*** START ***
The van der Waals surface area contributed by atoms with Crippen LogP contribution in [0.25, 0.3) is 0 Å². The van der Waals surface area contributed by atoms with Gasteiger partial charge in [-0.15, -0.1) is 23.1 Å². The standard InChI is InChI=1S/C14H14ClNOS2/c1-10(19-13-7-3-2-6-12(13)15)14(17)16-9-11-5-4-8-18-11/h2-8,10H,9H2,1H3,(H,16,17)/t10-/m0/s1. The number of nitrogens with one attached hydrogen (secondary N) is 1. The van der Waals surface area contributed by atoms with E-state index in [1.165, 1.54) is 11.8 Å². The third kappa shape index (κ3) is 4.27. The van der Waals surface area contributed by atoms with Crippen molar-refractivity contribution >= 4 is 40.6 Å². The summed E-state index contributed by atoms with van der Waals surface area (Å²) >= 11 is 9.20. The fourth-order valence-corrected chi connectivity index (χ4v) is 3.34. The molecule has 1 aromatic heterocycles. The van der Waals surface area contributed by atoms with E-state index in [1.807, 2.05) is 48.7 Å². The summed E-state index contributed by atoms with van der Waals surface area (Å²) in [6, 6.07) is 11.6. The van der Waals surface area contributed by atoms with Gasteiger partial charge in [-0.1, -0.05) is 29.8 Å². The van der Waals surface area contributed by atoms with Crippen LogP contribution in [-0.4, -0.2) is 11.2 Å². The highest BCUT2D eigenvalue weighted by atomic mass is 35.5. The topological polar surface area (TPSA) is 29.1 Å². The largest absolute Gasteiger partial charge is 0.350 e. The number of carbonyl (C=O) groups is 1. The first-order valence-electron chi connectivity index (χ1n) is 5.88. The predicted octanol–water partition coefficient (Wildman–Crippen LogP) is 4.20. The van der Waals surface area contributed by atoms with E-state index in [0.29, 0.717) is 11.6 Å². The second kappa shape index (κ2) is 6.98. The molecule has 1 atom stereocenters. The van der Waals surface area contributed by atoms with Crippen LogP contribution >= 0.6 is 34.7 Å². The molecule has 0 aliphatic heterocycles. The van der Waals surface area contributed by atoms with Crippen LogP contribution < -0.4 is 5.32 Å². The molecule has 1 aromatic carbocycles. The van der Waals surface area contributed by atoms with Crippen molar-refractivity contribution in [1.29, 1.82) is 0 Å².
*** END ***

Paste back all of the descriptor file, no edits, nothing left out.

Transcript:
The van der Waals surface area contributed by atoms with Crippen LogP contribution in [0.25, 0.3) is 0 Å². The van der Waals surface area contributed by atoms with Gasteiger partial charge in [-0.15, -0.1) is 23.1 Å². The standard InChI is InChI=1S/C14H14ClNOS2/c1-10(19-13-7-3-2-6-12(13)15)14(17)16-9-11-5-4-8-18-11/h2-8,10H,9H2,1H3,(H,16,17)/t10-/m0/s1. The number of nitrogens with one attached hydrogen (secondary N) is 1. The van der Waals surface area contributed by atoms with E-state index in [1.165, 1.54) is 11.8 Å². The third kappa shape index (κ3) is 4.27. The van der Waals surface area contributed by atoms with Crippen molar-refractivity contribution >= 4 is 40.6 Å². The summed E-state index contributed by atoms with van der Waals surface area (Å²) >= 11 is 9.20. The fourth-order valence-corrected chi connectivity index (χ4v) is 3.34. The molecule has 1 aromatic heterocycles. The van der Waals surface area contributed by atoms with E-state index in [1.807, 2.05) is 48.7 Å². The summed E-state index contributed by atoms with van der Waals surface area (Å²) in [6, 6.07) is 11.6. The van der Waals surface area contributed by atoms with Gasteiger partial charge in [-0.1, -0.05) is 29.8 Å². The van der Waals surface area contributed by atoms with Crippen LogP contribution in [-0.4, -0.2) is 11.2 Å². The highest BCUT2D eigenvalue weighted by atomic mass is 35.5. The topological polar surface area (TPSA) is 29.1 Å². The largest absolute Gasteiger partial charge is 0.350 e. The number of carbonyl (C=O) groups is 1. The first-order valence-electron chi connectivity index (χ1n) is 5.88. The predicted octanol–water partition coefficient (Wildman–Crippen LogP) is 4.20. The van der Waals surface area contributed by atoms with E-state index in [0.29, 0.717) is 11.6 Å². The second kappa shape index (κ2) is 6.98. The molecule has 1 atom stereocenters. The van der Waals surface area contributed by atoms with Crippen LogP contribution >= 0.6 is 34.7 Å². The molecule has 0 aliphatic heterocycles. The van der Waals surface area contributed by atoms with Crippen LogP contribution < -0.4 is 5.32 Å². The molecule has 1 aromatic carbocycles. The van der Waals surface area contributed by atoms with Crippen molar-refractivity contribution in [1.29, 1.82) is 0 Å².